How does volunteering help you get into college?
At what level would volunteer hours help you get into college? people did a lot of volunteer works, but I don't know how do that would help you get into college. what information do people get from the volunteer works?
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<span style="background-color: transparent;">Collegeboard.org is a great resource for this! I poured through the pages of universities all over the U.S. when I was a senior in high school. Collegeboard was my go-to site! They put all of the information in one place and it is very easy to use. They even have various filters you can apply to see only colleges that have programs you are interested. To determine academic rigor, look at the admissions requirements, G.P.A. of past admitted applicants, SAT/ACT scores, class rank etc. This will give you an idea of what scores and grades you need to be accepted. However, don't be discouraged your application will be reviewed based on the full picture! College-board will help you get an idea of what is most important to the specific school you are applying to.</span>
This professional recommends the following next steps:
- <span style="background-color: transparent;">Chat with your Guidance Counselor</span>
- <span style="background-color: transparent;">Create a Collegeboard.org account</span>
- <span style="background-color: transparent;">Start using CollegeBoard as a resource to look up schools.</span>
First, it's wonderful that you enjoy volunteering with an environmental organization and put a lot of effort into it. We need more people like you in the world!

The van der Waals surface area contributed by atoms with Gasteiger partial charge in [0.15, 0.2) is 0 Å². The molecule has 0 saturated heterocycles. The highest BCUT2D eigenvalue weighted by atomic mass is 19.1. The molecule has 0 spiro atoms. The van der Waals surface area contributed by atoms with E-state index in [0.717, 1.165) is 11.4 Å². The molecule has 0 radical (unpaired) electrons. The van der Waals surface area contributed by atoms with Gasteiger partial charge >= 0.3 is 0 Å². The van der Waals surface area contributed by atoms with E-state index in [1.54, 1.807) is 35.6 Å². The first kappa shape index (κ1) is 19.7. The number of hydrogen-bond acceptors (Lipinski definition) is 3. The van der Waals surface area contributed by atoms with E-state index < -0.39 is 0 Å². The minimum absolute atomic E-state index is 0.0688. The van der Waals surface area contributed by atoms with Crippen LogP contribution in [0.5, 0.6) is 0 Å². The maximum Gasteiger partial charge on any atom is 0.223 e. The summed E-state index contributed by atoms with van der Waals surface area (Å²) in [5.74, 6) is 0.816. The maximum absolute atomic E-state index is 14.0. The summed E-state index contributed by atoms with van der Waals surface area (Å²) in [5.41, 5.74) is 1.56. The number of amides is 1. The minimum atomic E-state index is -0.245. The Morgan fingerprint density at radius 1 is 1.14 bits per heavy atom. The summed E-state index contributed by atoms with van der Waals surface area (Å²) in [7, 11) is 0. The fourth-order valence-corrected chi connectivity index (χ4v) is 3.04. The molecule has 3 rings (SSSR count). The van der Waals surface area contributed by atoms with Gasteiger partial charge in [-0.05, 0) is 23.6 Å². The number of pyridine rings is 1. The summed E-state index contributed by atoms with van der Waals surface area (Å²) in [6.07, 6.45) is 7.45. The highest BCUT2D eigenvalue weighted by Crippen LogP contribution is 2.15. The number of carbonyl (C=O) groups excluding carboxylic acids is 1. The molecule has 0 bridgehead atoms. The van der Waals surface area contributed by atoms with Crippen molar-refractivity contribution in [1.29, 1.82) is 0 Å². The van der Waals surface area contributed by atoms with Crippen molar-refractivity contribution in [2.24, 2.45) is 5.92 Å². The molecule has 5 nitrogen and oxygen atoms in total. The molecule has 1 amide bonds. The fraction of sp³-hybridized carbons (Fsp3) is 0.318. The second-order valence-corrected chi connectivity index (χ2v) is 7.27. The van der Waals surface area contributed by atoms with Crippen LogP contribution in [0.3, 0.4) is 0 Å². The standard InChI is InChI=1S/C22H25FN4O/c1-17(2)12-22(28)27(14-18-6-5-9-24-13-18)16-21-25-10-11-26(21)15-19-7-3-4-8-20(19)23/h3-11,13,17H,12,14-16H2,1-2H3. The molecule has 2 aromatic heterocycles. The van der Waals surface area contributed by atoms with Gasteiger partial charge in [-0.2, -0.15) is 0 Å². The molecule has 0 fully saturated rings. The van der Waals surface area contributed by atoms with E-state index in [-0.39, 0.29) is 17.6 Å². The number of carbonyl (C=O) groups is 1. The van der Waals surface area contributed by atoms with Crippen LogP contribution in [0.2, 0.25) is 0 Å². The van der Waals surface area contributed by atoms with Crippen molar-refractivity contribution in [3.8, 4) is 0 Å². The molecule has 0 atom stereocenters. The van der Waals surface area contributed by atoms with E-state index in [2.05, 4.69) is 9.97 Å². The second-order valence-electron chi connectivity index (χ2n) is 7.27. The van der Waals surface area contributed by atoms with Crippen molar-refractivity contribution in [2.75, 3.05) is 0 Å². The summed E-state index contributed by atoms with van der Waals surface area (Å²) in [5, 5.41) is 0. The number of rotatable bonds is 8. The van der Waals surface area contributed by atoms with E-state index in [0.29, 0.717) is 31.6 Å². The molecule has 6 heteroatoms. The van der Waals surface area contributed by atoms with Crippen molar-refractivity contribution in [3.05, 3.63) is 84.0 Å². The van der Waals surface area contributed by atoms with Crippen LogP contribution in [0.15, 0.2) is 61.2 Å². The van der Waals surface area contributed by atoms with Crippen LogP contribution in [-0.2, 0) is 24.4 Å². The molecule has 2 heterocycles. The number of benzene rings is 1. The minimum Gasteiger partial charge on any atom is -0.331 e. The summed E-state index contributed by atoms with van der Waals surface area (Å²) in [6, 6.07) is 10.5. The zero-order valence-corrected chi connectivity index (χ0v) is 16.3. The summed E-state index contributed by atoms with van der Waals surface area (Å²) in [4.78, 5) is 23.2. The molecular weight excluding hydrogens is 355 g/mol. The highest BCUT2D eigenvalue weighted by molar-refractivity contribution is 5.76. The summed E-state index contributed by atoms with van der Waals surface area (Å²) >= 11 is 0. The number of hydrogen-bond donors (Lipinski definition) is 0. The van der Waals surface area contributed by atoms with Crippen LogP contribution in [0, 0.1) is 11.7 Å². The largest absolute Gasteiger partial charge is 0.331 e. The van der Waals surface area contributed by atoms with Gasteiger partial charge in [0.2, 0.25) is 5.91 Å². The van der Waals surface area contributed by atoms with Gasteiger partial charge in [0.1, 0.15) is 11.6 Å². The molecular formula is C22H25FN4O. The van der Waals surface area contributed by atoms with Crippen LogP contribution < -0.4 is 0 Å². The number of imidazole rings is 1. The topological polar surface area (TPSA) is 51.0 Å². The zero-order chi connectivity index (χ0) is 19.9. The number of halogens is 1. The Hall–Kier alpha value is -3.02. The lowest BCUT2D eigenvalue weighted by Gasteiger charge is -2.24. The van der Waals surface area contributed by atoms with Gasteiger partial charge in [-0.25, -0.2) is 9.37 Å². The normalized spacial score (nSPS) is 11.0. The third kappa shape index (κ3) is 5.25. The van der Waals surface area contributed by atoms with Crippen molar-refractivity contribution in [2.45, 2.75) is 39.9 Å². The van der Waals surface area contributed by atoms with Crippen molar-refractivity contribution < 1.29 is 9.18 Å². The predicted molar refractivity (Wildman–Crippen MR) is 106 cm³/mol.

Volunteering is a great way to serve others and learn how you can contribute to make the world a better place. When you volunteer, you get to see something grow, thrive, or succeed. It's a great way to give back to your community. I'm sure you've seen people who only do certain activities because it looks good on their college applications, not because they enjoy it. While that is a means to an end, it also shines a negative light their character and intentions.
Overall, I think you should list on your application any volunteer work that you're passionate about, even if it's not directly related to your intended major. There are multiple ways to get into a major you want. You can list math as your intended major on your application and write about why you want to study math in your personal statement. You can declare math as your major once you start classes. You can talk to current math majors at your schools of choice to see how they got in.
Some schools have freshman direct programs, where they admit some college applicants into their major of choice. So when these students start college as freshmen, they are already in their major and don't need to compete with other students to get in. From a quick search, schools that do this usually do it for business, engineering, and computer science, which the latter two involve a lot of math.
Best of luck on your college applications. College is a great time to learn and grow. You will love it.
Volunteering shows you are willing to go above and beyond what is expected. It can also demonstrate that you are flexible and capable of working with a wide variety of individuals. It's a great example of your commitment to a cause and desire to give back. It can speak volumes about your character.
Try a variety of volunteer positions to find something you enjoy or that brings you gratification. I believe you will be glad you did!
With every good wish.